Between August 2012 and January 2015, this same SEA reviewed the application of the company CMP (Compania Minera del Pacífico S.A.), for a port project in the La Higuera/Chañaral Island area, and did so in an improper and insufficient manner, with the result that the project was approved. As a result, legal suits have been brought against this decision and are currently in process. This port is intended to be built in a marine region that houses numerous threatened species. Eight species of whale and nine species of dolphin regularly visit this area during their seasonal migrations, and use this area as a source of food. 70 Common bottlenose dolphin (Tursiops truncatus) live here permanently. This is the only group of this species that lives throughout the entire year in Chile. Here lie two marine protection areas: the Reserva Marina Islas Choros y Damas and the Reserva Marina Isla Chañaral and theNational Protection Area of the Humboldt Penguin (Reserva Nacional Pingüino de Humboldt).Together, these areas are the first and only protection areas for Humboldt Penguin on the planet, where approximately 13,000 breeding pairs live. These penguins represent 80% of the entire wild population of the threatened species of the Humboldt Penguin (spheniscus humboldti).

Although the marine areas of La Higuera/Chañaral Island in northern Chile are one of the 35 most important hotspots of biodiversity on the planet, that are particularly worthy of protection, the company CMP was not required to make any statements regarding the project’s impact on the environment. Thus the company was able to ignore the fact that the coastal area between Caleta Hornos and Chañaral Island is one unified ecosystem. CMP therefore did not have to answer to the impact on the federally-declared marine protection area that would be only 14 sea miles away. Nor did CMP have to answer to the 15 state-protected areas set up for the harvesting of shellfish, that would also be potentially endangered by the presence of a port at the intended location. The responsible governmental authorities pointed out the connection between the port and the danger to these protection areas from the very beginning of the review process, and required that the company address the impact of the environmentally-damaging emissions from the ship traffic that would result when the water currents transport the pollutants there. This requirement was not addressed in the environmental review and the project was nevertheless approved! No conditions were imposed upon CMP, as were demanded by the regional Sernapesca (the regional fishery authority) and Subpesca (the Undersecretariat for Fisheries and Aquaculture), such as rules for ship traffic or control measures to prevent the introduction of invasive species, etc.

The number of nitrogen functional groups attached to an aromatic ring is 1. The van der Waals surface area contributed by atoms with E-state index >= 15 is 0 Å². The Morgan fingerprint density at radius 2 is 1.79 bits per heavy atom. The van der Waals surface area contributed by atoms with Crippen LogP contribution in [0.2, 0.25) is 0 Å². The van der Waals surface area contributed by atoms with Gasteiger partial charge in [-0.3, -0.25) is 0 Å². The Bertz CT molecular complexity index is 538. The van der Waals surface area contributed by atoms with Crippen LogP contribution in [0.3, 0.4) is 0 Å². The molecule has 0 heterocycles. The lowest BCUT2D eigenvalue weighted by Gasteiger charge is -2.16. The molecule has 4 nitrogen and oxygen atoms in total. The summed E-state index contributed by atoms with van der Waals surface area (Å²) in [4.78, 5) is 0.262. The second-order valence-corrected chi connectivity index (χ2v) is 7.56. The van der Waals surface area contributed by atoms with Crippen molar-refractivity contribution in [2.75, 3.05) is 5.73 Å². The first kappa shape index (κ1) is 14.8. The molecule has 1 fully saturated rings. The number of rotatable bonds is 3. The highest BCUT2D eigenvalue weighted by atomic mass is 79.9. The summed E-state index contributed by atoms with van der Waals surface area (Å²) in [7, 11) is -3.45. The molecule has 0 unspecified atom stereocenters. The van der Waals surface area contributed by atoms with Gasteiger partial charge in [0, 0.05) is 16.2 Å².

Only the Regional Secretary for the Agriculture saw the causal relationship between the port project and the environment, and therefore voted against it. This situation functions as a portent of something calamitous and throws a peculiar light onto the political situation in Chile, when the dissenting vote resigns five days after the project’s approval, claiming alleged problems of a personal nature made the ability to remain in office impossible. When powerful interests are at play, reality has to step back (see also Letter to the President, from Coquimbo, 12 February, 2015 https://www.sphenisco.org/index.php.es).

It is feared that the current review of the Dominga Project (for the Company Andes Iron) will again not go through a thorough and correct examination of the environmental impact, and that the marine regions of La Higuera/Chañaral Island will be irreversibly damaged. It must not again be disregarded that